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商业 - 科技

数字媒体广告软文到底行不行?

Erin Griffith 2014年07月15日

调查显示,75%的受访者表示,宁可看到横幅式广告,也不愿意看到软文。一旦人们知道了一篇文章或一段视频是由某个品牌赞助的,他们就会觉得受到了欺骗,甚至会怀疑媒体的公信力。

    近年来在出版和广告行业中,关于“赞助内容”或曰“原生广告”、“软广告”的争论甚嚣尘上。顾名思义,“赞助内容”指的就是那些看起来很像网友的热心评论,实质上却是由广告主直接付钱打造的广告。

    现在,这种广告模式不仅被BuzzFeed等新兴的网络公司所采用,就连《福布斯》(Forbes )和《大西洋月刊》( The Atlantic)等老牌媒体也打上了软广告的主意。业内人士在观察之余不免议论纷纷:软广告是不是骗人的?是不是不道德?还有,它究竟有没有效果?

    不管这些问题的答案是什么,不可否认的是,这种做广告的方法眼下已经悄然时兴起来。《华盛顿邮报》(the Washington Post)、《华尔街日报》(Wall Street Journal)、《纽约时报》(New York Times )等大牌报刊也会隔三岔五发几篇软文。【《财富》(Fortune )也决定不再置身事外。】去年广告主们花在软广告上的金额达到了24亿美元,比2012年跃升了77%。同年,《华盛顿邮报》的研究总监将软广告誉为“一场心灵的旅程”。(这是真的。)

    根据Contently公司近日发表的一篇调查显示,软广告虽然受到了出版商的欢迎,但消费者却对它很不感冒。作为一家创业公司,Contently的主要业务就是给品牌和软文写手牵线搭桥,因此这篇调查的结果可以说简直与Contently的目标背道而驰。

    有三分之二的受访者表示,一旦他们意识到一篇文章或一段视频是由某个品牌赞助的,他们会觉得受到了欺骗。超过半数的受访者表示他们不会相信软广告,不管它是关于什么的。59%的受访者认为,一个新闻网站如果登载了软广告便会失去公信力——不过尽管如此,他们还是觉得软广告的可信度好歹要比《福克斯新闻》(than Fox News)强上那么一丁点。

    软广告是否会造成误解以及损害公信力?出版商和广告主们对这个问题经常用同一句话回答:“它已经标明是‘赞助内容’了!”以读者们聪明的智商是应该能看出来的,批评人士似乎也有点矫枉过正了。

    也就是像新闻平台True/Slant的创始人刘易斯•德沃金所说的一样,它们都“打了标签”。在德沃金的领导下,《福布斯》的供稿人网络获得了极大的拓展,而且德沃金还负责了《福布斯》赞助的“品牌之声”(BrandVoice)项目。《纽约时报》出版人小亚瑟•苏兹伯格也表示,报刊网站上的软广告都清楚地打了标签,以便确保读者明白“什么是《纽约时报》的新闻报道,什么是广告”。

    In recent years, a debate has raged on among publishing and advertising industry insiders over “sponsored content”—more recently called “native advertising” and once known as “advertorial”—the sort of advertising that looks very much like editorial content but is, in fact, directly paid for by an advertiser.

    The approach has been embraced by newer digital ventures such as BuzzFeed and new digital efforts for very old publications like Forbes and The Atlantic. Industry peers watched and discussed: Is it deceptive? Is it ethical? Does it even work?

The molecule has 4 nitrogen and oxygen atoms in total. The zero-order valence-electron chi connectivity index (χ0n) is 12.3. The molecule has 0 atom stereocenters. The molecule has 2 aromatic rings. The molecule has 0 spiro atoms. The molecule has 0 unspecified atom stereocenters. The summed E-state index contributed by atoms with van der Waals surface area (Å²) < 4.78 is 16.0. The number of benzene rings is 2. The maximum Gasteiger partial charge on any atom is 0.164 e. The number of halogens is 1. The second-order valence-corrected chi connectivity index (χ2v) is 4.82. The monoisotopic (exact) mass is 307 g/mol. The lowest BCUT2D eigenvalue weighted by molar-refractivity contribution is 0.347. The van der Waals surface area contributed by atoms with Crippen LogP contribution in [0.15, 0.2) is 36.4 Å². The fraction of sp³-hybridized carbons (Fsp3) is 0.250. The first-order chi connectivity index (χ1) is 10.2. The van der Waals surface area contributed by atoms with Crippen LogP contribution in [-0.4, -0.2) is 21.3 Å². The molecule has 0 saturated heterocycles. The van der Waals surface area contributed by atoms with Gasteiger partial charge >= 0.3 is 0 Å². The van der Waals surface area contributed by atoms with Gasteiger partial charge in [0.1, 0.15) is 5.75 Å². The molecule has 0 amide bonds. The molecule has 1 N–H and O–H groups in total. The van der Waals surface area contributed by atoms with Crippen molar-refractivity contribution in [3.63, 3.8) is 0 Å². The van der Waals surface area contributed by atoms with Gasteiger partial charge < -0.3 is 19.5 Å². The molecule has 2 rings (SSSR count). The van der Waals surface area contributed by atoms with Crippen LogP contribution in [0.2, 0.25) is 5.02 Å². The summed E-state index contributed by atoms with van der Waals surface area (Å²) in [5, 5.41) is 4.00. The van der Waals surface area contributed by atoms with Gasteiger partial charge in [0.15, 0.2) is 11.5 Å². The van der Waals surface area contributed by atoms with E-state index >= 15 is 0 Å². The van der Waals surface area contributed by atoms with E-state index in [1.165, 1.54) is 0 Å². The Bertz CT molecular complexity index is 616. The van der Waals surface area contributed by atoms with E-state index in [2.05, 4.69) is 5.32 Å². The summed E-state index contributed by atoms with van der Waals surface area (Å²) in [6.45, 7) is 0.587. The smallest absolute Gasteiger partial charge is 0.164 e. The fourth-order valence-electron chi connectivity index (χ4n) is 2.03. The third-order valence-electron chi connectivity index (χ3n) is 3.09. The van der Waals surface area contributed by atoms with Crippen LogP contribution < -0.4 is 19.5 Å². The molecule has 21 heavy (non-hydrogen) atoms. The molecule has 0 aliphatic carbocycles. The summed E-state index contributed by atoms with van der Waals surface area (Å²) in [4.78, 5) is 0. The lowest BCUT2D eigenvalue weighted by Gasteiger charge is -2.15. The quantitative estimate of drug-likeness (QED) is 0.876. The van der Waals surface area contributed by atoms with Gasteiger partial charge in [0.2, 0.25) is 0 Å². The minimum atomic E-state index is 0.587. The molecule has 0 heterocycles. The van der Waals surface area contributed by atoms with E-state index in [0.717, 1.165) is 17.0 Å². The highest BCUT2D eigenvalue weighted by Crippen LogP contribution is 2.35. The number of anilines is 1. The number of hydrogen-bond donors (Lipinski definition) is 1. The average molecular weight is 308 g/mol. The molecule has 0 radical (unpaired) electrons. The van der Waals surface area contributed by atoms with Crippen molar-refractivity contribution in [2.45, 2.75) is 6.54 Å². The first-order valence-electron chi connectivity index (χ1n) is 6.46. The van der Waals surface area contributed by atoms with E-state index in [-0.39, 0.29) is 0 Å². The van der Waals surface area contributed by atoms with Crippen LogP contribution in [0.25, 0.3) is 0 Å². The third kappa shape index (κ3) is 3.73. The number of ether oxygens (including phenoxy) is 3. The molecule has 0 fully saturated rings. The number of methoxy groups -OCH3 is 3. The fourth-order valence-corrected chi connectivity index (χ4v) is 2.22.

Whatever the answers, there’s no denying that the approach is suddenly in vogue. Storied news organizations such as the Washington Post, Wall Street Journal and New York Times NYT have since taken the native plunge. (Fortune has also decided to engage in the practice.) Last year, advertisers spent $2.4 billion on native ads, a 77% jump over 2012. That same year, the Post’s CRO called native ads “a spiritual journey.” (Really.)

    Native ads may be popular with publishers, but consumers are not in love, according to a new survey conducted by Contently, a startup that connects brands with writers who then create sponsored content. (Yes, the survey runs counter to Contently’s mission; more on that in a moment.)

    Two-thirds of the survey’s respondents said they felt deceived when they realized an article or video was sponsored by a brand. Just over half said they didn’t trust branded content, regardless of what it was about. Fifty-nine percent said they believe that a news site that runs sponsored content loses credibility—although they also said they view branded content as slightly more trustworthy than Fox News.

    Publishers and advertisers tend to respond to concerns of confusion or credibility with the same response: “It’s clearly labeled!” Simple disclosure solves all conflicts, they suggest. Readers are smart enough to figure it out, and critics don’t give them enough credit.

    To wit: “They get the drill,” said Lewis Dvorkin, the True/Slant founder who led the massive expansion of the Forbes contributor network and its sponsored BrandVoice program, at an event last year. Likewise, Times publisher Arthur Sulzberger Jr. has said the native ads on the newspaper’s website are clearly labeled to ensure there are no doubts about “what is Times journalism and what is advertising.”

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